WEEKLY ROUNDUP: A MATTER OF CONSCIENCE?
Blue tarps, bent trees, boarded windows and busted-up roads.

That’s the daily reality in parts of Florida’s Panhandle, 234 days since Hurricane Michael wreaked havoc.

And with the advent of the 2019 hurricane season Saturday, the anxiety is palpable.

For many in the conservative corner of the Sunshine State, angst has morphed into anger, after not one, not two, but three Republican congressmen blocked a $19 billion federal disaster-aid package that includes $1.2 billion to help rebuild heavily damaged Tyndall Air Force base, an economic driver in the area.

Through a process known as unanimous consent, the disaster-relief bill could have passed the U.S. House without most members present. But the Freedom Caucus members defended their stance by saying they want a full vote on the measure next week.

U.S. Rep. Chip Roy initially led the charge against the bill, casting the lone vote to prevent the aid package from moving forward.

The Texas congressman so inflamed Republicans in the Panhandle that a handful of prominent business leaders from the Panama City area, which was crippled by Michael, took out a full-page ad Tuesday in the Austin American-Statesman newspaper to blast his action.

But the ad didn’t daunt Republican Congressmen Thomas Massie of Kentucky and John Rose of Tennessee, who took up Roy’s mantle this week and again thwarted the relief. Roy also opposed the package because it doesn’t include $4.5 billion President Donald Trump had sought to address an influx of immigrants at the Southern border of the United States.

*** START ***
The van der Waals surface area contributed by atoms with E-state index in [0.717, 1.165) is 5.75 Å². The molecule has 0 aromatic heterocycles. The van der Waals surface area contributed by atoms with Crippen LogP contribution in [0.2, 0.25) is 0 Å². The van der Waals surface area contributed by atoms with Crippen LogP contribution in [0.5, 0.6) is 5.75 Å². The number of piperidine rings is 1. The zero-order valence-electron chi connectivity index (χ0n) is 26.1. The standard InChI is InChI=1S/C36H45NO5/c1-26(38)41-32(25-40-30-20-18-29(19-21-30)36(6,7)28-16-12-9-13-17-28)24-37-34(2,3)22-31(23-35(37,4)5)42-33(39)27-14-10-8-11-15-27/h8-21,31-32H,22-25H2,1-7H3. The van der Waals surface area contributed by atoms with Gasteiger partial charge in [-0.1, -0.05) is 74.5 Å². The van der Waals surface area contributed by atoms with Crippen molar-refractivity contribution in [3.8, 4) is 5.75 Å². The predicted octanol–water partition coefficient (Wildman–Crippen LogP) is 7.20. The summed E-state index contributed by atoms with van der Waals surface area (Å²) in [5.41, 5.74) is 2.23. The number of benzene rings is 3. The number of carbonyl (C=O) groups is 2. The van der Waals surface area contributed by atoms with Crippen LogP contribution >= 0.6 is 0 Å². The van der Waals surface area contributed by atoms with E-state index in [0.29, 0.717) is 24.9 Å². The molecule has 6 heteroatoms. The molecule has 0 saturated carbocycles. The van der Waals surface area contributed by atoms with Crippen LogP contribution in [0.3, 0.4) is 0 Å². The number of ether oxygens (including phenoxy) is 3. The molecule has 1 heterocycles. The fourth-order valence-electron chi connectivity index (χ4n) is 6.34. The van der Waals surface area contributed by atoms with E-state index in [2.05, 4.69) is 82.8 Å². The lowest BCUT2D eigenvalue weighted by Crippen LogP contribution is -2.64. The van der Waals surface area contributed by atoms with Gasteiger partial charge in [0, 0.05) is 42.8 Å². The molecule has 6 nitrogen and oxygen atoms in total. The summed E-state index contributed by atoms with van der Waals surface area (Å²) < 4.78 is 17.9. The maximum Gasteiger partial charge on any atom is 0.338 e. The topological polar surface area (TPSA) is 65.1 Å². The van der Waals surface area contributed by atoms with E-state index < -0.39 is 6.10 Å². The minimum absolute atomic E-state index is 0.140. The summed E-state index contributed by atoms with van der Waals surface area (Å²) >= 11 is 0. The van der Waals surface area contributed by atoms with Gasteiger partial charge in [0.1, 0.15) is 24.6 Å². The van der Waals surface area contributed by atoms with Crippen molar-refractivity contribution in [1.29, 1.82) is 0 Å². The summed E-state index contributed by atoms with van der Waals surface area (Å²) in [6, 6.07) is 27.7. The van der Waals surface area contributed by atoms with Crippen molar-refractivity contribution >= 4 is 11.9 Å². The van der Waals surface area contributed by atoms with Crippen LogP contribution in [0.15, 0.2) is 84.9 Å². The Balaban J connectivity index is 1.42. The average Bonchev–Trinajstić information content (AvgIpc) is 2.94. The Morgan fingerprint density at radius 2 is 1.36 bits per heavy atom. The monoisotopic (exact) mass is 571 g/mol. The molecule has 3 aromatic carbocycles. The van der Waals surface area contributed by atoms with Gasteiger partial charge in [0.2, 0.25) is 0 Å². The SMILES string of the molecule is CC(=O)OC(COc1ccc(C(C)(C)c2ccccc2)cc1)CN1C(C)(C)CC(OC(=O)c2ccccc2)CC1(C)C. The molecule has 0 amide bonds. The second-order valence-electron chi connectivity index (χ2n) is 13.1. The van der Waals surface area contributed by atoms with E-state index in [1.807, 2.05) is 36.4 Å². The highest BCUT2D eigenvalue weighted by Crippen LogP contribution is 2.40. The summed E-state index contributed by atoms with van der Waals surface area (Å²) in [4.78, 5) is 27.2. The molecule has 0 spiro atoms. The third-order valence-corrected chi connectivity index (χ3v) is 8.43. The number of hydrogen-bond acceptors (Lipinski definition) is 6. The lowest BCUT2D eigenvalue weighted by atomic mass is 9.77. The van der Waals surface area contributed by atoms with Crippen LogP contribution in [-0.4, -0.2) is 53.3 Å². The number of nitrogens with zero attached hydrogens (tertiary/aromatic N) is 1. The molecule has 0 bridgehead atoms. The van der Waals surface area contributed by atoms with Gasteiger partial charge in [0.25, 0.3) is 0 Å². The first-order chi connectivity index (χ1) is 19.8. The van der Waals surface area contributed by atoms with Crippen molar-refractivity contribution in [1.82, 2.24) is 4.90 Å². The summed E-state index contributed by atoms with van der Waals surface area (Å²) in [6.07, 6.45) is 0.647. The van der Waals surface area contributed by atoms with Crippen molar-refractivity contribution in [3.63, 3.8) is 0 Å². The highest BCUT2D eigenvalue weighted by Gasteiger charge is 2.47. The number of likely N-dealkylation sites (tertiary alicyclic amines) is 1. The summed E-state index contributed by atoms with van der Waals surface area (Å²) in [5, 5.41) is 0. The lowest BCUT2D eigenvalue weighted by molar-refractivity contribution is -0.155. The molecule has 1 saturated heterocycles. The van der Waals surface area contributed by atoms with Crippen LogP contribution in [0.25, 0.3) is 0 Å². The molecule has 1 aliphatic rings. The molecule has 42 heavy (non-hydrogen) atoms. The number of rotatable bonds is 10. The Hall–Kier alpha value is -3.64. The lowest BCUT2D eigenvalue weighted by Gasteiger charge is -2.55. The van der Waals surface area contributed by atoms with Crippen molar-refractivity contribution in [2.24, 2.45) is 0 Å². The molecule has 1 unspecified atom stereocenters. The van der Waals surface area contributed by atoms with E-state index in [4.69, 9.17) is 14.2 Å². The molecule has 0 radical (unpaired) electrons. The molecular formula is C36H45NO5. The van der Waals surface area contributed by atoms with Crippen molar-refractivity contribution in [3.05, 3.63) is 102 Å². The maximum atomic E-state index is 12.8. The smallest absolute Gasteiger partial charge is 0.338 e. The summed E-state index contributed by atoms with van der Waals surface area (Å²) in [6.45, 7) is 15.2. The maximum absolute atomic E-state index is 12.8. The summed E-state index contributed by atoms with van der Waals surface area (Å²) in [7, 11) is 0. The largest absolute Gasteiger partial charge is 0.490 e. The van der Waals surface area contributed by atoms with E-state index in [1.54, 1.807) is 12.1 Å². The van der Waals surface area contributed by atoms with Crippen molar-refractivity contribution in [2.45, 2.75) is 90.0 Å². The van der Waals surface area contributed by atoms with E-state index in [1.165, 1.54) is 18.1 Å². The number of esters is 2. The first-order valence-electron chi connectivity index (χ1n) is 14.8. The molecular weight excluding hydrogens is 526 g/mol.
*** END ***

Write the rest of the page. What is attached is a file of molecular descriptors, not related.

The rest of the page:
Folks in Northwest Florida unleashed their venom toward the congressional trio on social media, including tweets and Facebook posts that aren’t fit for family consumption.

Other posts included heart-wrenching videos of Michael as it made landfall on Oct. 10 and of still-ravaged neighborhoods, schools and businesses.

Panama City News Herald Editor Mike Cazalas shared a clip of the storm’s destruction of the newspaper’s office.

“Hey @chiproytx @RepThomasMassie @RepJohnRose, here's video of illegal immigrants destroying our office. Oh, wait, it was #HurricaneMichael, not immigrants. 200+ days, no relief. This building and much of this town no longer exists, does your conscience?” Cazalas posted Thursday on Twitter.  

HOUSE OF CARDS, PART I

Gov. Ron DeSantis and the Florida Cabinet, including Chief Financial Officer Jimmy Patronis, spent the week seeing the sights and trying to drum up business in Israel.

But amid the trip, Patronis demanded the resignation of a man he championed just months ago to take over as commissioner of the Office of Financial Regulation. Commissioner Ronald Rubin, however, is going to the mat to keep the job.

Patronis’ demand for Rubin to step down was based, in part, on a briefing about the preliminary findings of an inspector-general investigation into an agency employee’s accusations of sexual harassment.

Rubin vehemently denies the harassment allegation, refuses to resign and contends he’s being set up by a powerful insurance lobbyist.

Patronis on Thursday denied knowledge of the charges that Rubin made against him, his staff and lobbyist Paul Mitchell.

“I don’t know anything about his allegations,” Patronis told reporters while in Israel.